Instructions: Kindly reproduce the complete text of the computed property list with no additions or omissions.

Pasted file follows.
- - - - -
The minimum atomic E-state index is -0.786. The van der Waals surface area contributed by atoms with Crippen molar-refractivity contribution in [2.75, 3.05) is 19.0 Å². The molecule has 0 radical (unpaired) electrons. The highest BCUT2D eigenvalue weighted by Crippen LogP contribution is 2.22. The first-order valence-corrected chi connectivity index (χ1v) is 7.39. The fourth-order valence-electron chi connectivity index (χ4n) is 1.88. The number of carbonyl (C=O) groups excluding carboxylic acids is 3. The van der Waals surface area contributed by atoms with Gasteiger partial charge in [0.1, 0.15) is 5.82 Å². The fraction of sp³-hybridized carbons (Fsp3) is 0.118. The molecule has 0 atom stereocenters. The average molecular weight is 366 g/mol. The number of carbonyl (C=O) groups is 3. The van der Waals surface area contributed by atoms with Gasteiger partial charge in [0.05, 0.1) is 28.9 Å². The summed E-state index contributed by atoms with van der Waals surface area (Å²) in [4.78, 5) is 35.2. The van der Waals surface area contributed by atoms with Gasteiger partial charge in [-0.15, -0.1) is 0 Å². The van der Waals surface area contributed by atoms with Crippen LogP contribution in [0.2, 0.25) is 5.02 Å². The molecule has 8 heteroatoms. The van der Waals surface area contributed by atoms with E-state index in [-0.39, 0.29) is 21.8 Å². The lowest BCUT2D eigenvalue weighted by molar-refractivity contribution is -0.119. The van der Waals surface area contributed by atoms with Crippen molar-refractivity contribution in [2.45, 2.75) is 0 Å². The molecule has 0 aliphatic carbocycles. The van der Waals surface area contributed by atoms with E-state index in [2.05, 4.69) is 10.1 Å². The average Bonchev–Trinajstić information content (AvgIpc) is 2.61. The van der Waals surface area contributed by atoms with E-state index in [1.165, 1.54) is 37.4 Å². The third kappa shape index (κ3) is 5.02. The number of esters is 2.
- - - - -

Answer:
The minimum atomic E-state index is -0.786. The van der Waals surface area contributed by atoms with Crippen molar-refractivity contribution in [2.75, 3.05) is 19.0 Å². The molecule has 0 radical (unpaired) electrons. The highest BCUT2D eigenvalue weighted by Crippen LogP contribution is 2.22. The first-order valence-corrected chi connectivity index (χ1v) is 7.39. The fourth-order valence-electron chi connectivity index (χ4n) is 1.88. The number of carbonyl (C=O) groups excluding carboxylic acids is 3. The van der Waals surface area contributed by atoms with Gasteiger partial charge in [0.1, 0.15) is 5.82 Å². The fraction of sp³-hybridized carbons (Fsp3) is 0.118. The molecule has 0 atom stereocenters. The average molecular weight is 366 g/mol. The number of carbonyl (C=O) groups is 3. The van der Waals surface area contributed by atoms with Gasteiger partial charge in [0.05, 0.1) is 28.9 Å². The summed E-state index contributed by atoms with van der Waals surface area (Å²) in [4.78, 5) is 35.2. The van der Waals surface area contributed by atoms with Gasteiger partial charge in [-0.15, -0.1) is 0 Å². The van der Waals surface area contributed by atoms with Crippen LogP contribution in [0.2, 0.25) is 5.02 Å². The molecule has 8 heteroatoms. The van der Waals surface area contributed by atoms with E-state index in [-0.39, 0.29) is 21.8 Å². The lowest BCUT2D eigenvalue weighted by molar-refractivity contribution is -0.119. The van der Waals surface area contributed by atoms with Crippen molar-refractivity contribution in [2.45, 2.75) is 0 Å². The molecule has 0 aliphatic carbocycles. The van der Waals surface area contributed by atoms with E-state index in [2.05, 4.69) is 10.1 Å². The average Bonchev–Trinajstić information content (AvgIpc) is 2.61. The van der Waals surface area contributed by atoms with E-state index in [1.165, 1.54) is 37.4 Å². The third kappa shape index (κ3) is 5.02. The number of esters is 2.